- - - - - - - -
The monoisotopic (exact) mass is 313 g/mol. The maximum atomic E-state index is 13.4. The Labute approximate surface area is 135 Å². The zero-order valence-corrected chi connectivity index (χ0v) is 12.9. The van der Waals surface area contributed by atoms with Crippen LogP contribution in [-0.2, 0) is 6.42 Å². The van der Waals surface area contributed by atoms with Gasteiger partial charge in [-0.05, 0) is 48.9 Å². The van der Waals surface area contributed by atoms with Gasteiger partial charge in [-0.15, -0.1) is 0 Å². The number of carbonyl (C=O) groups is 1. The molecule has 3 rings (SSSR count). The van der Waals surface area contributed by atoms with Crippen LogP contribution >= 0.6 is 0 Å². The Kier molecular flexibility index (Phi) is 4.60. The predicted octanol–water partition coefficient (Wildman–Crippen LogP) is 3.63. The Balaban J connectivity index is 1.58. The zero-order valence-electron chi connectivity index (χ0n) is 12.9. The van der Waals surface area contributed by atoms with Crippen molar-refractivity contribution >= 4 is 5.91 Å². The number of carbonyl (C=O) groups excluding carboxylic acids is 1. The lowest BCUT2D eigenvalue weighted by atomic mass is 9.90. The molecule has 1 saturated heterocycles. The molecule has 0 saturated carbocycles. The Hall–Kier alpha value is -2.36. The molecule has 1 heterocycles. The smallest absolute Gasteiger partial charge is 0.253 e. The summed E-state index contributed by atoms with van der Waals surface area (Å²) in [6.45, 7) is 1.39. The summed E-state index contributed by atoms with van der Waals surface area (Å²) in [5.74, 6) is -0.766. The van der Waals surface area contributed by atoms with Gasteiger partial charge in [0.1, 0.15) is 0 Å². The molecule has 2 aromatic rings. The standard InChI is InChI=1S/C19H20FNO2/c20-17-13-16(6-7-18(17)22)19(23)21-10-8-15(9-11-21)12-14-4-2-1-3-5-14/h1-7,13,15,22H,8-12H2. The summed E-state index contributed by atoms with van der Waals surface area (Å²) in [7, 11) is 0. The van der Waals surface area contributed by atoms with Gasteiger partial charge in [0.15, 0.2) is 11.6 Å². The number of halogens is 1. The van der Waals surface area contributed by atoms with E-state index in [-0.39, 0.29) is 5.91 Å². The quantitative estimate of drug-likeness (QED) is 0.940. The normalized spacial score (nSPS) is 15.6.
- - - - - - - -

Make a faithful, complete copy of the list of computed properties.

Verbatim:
The monoisotopic (exact) mass is 313 g/mol. The maximum atomic E-state index is 13.4. The Labute approximate surface area is 135 Å². The zero-order valence-corrected chi connectivity index (χ0v) is 12.9. The van der Waals surface area contributed by atoms with Crippen LogP contribution in [-0.2, 0) is 6.42 Å². The van der Waals surface area contributed by atoms with Gasteiger partial charge in [-0.05, 0) is 48.9 Å². The van der Waals surface area contributed by atoms with Gasteiger partial charge in [-0.15, -0.1) is 0 Å². The number of carbonyl (C=O) groups is 1. The molecule has 3 rings (SSSR count). The van der Waals surface area contributed by atoms with Crippen LogP contribution >= 0.6 is 0 Å². The Kier molecular flexibility index (Phi) is 4.60. The predicted octanol–water partition coefficient (Wildman–Crippen LogP) is 3.63. The Balaban J connectivity index is 1.58. The zero-order valence-electron chi connectivity index (χ0n) is 12.9. The van der Waals surface area contributed by atoms with Crippen molar-refractivity contribution >= 4 is 5.91 Å². The number of carbonyl (C=O) groups excluding carboxylic acids is 1. The lowest BCUT2D eigenvalue weighted by atomic mass is 9.90. The molecule has 1 saturated heterocycles. The molecule has 0 saturated carbocycles. The Hall–Kier alpha value is -2.36. The molecule has 1 heterocycles. The smallest absolute Gasteiger partial charge is 0.253 e. The summed E-state index contributed by atoms with van der Waals surface area (Å²) in [6.45, 7) is 1.39. The summed E-state index contributed by atoms with van der Waals surface area (Å²) in [5.74, 6) is -0.766. The van der Waals surface area contributed by atoms with Gasteiger partial charge in [0.1, 0.15) is 0 Å². The molecule has 2 aromatic rings. The standard InChI is InChI=1S/C19H20FNO2/c20-17-13-16(6-7-18(17)22)19(23)21-10-8-15(9-11-21)12-14-4-2-1-3-5-14/h1-7,13,15,22H,8-12H2. The summed E-state index contributed by atoms with van der Waals surface area (Å²) in [7, 11) is 0. The van der Waals surface area contributed by atoms with Gasteiger partial charge in [0.15, 0.2) is 11.6 Å². The number of halogens is 1. The van der Waals surface area contributed by atoms with E-state index in [-0.39, 0.29) is 5.91 Å². The quantitative estimate of drug-likeness (QED) is 0.940. The normalized spacial score (nSPS) is 15.6.